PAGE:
Waving goodbye to our new friends we finally put our anchor down right outside HarboTown marina by the ICW. This is the same anchorage we used before we crossed to the Bahamas.
Next step was to call into the Customs and Border Protection 1-800 number. We are enrolled in a program called the Small Vessel Reportng System and had filed a float plan. All we needed to do was call them and, so long as everything checked out, we would not have to report in person at Fort Pierce airport. But there was a problem:
“Hello, we have returned into the US And have a float plan.”
“Sorry sir we no longer use SVRS. It was discontinued a month ago.”
“But I left the country two months ago, how was I to know.”
“We now have an smart device app called ROAM. Download that and fill in your information and we can process you.”
“Oh, OK. I will do that right away. Thank you.”
So Paul downloaded the app. It seemed pretty straight forward and intuitive. You enter the personal details of those on board , their passport number, their SRVS registration number, and a photo of the passports. You also add details of your vessel and answer the usual questions about where you have been and what you might be bringing into the country.
Well pretty intuitive until it isn’t!
Paul completed everything and then pressed “submit” to have the entry reviewed by a CBP officer. He received a screen back saying “pending review.”
So, that done, we went to he pilot house to have dinner.
After dinner and clearing up, Paul went back to the phone to see if the status had changed. He then saw that he had missed a video conferencing call with a CBP officer. He had also received an message two minutes after the video request saying:
Thank you for your recent U.S. CBP ROAM submission. Unfortunately, your U.S. CBP ROAM Trip ID XXXX has not been approved and you may not enter the U.S. at this time. You may contact the nearest Port of Entry for information or clarification.
Sincerely, U.S. Customs and Border Protection
Paul called the 1-800 number back and it was explained to him that the app worked real time. When you submit an entry request an officer gets it right away and either accepts it or requests a video interview. Since we did not accept the video interview he rejected our submission. The officer told Paul to go ahead and resubmit and that he would pick it up (using our phone number) and process it again. Paul did so and we were successful.
Obviously there are still some teething issues with the process (for example the app user could be taken through a tutorial on first installing the app) but it is a very neat way of using technology to handle recreational boat traffic into Florida.
The winds melted away to light breezes which moved Sonas around the anchorage sedately. We sleep the sleep of the innocent.
And awoke the next day well aground!
Monday May 7th. We noticed that all of the other boats at anchor were pointing one way into the wind and we were pointing another. That was the clue that the tide had gone out and left us aground. We called Sea Tow (our AAA on the water). He said he would be there in 40 minutes. He arrived and spent about an hour trying to pull our bow into deeper water. He eventually gave up and told us that he would come back at high tide and try again. After about 30 minutes Paul walked to the bow and noticed that that the bow was jammed onto a mound of shale. He walked to the stern of Sonas and grabbed our long boat hook. He stuck the boat hook into the water until it hit sand and measured the depth. It was six feet, We only needed five feet to float It seems that the outgoing tide had placed our bow on a shallow shelf but the rest of the boat in water deeper water. So Paul started the engines and powered us into reverse and we were off!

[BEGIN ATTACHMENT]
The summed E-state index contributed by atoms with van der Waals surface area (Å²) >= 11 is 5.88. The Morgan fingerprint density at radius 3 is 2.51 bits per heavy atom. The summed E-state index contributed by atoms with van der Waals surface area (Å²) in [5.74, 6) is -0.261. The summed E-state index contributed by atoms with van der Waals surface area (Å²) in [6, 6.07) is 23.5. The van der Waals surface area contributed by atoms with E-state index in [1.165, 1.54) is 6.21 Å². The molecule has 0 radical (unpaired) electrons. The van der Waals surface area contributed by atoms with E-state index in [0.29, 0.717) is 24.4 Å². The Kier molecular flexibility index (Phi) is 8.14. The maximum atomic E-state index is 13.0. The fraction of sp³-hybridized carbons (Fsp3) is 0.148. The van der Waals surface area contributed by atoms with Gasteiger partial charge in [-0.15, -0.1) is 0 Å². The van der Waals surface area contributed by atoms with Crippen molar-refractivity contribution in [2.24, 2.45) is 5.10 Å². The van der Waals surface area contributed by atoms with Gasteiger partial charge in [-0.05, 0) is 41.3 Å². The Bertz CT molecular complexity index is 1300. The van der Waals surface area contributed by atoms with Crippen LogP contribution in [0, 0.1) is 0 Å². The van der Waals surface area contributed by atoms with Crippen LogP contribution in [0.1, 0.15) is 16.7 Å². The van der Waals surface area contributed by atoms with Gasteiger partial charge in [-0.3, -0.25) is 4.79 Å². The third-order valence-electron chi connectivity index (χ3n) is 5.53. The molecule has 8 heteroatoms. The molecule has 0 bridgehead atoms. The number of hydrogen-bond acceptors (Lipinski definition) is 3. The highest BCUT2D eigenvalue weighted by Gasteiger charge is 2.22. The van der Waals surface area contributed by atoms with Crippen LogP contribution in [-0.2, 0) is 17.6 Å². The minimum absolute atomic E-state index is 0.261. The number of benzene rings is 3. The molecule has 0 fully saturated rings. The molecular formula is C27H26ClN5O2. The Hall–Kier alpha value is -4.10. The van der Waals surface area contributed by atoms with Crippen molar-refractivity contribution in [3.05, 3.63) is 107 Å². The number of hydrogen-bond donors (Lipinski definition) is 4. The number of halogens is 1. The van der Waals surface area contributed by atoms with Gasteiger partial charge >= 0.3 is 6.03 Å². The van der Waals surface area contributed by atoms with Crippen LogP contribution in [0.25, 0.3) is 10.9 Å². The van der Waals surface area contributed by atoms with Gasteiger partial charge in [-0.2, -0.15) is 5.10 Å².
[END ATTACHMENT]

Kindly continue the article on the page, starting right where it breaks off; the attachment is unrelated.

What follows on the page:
We entered the ICW and started our journey north.Paul grabbed he chart book and, given our late departure, targeted an anchorage just south of Titusville, to the south east of the NASA Causeway bridge. We arrived at the anchorage around 7:00 and hailed a Kady Krogen named Sweet Ride which was already in there. They confirmed that we would have enough depth so in we went and dropped the hook. The wind died to a light breeze overnight and we had a very quiet sleep full night!
Tuesday May 8th. We upped anchor just before 7:00 and again headed north through Titusville and towards Haulover Canal. On entering the canal we saw movement in the water ahead of us. Manatees! Then more manatees, and more again! We saw around thirty or forty mainly along the north edge of the canal, and quite a number right in the middle of the canal that we had to avoid. There was even one attached to a small buoy – we suspect that it had been tagged for research.
We left the canal and headed through Mosquito Lagoon, and into New Smyrna, then Daytona, and finally Palm Coast, arriving at Palm Coast Marina around 4:00pm. We had passed the Kady Krogen Sweet Ride in Daytona and a half hour later she also came in to the marina and tied up beside us.
We walked into the European Village and had a seafood dinner at Lisbon Nights. Sian has Sea Bass and Paul had the Portuguese version of Paella, which included a lobster tail! We returned to Sonas and sat on the back deck with a glass of red. Christopher and Alexandra, the owners of Sweet Ride, came by and we had a nice chat for a half hour or so.
Wednesday May 9th. We are on the last leg of our trip and on our way home today. Since it will “only” take us six hours today we had a later start, leaving the marina at 8:00. High tide at Queens Harbour was 6:00pm so we were looking to arrive at the channel around 3:00pm.
AS we passed through St Augustine we were passed by a half dozen Customs and Border Patrol go-fast boats, then we saw this coming in the inlet – seems they were having a bit of target practice out there!
We arrived outside the Queens Harbour lock around 2:30 and were tied up at home dock at 3:00.
Another Bahamas trip completed!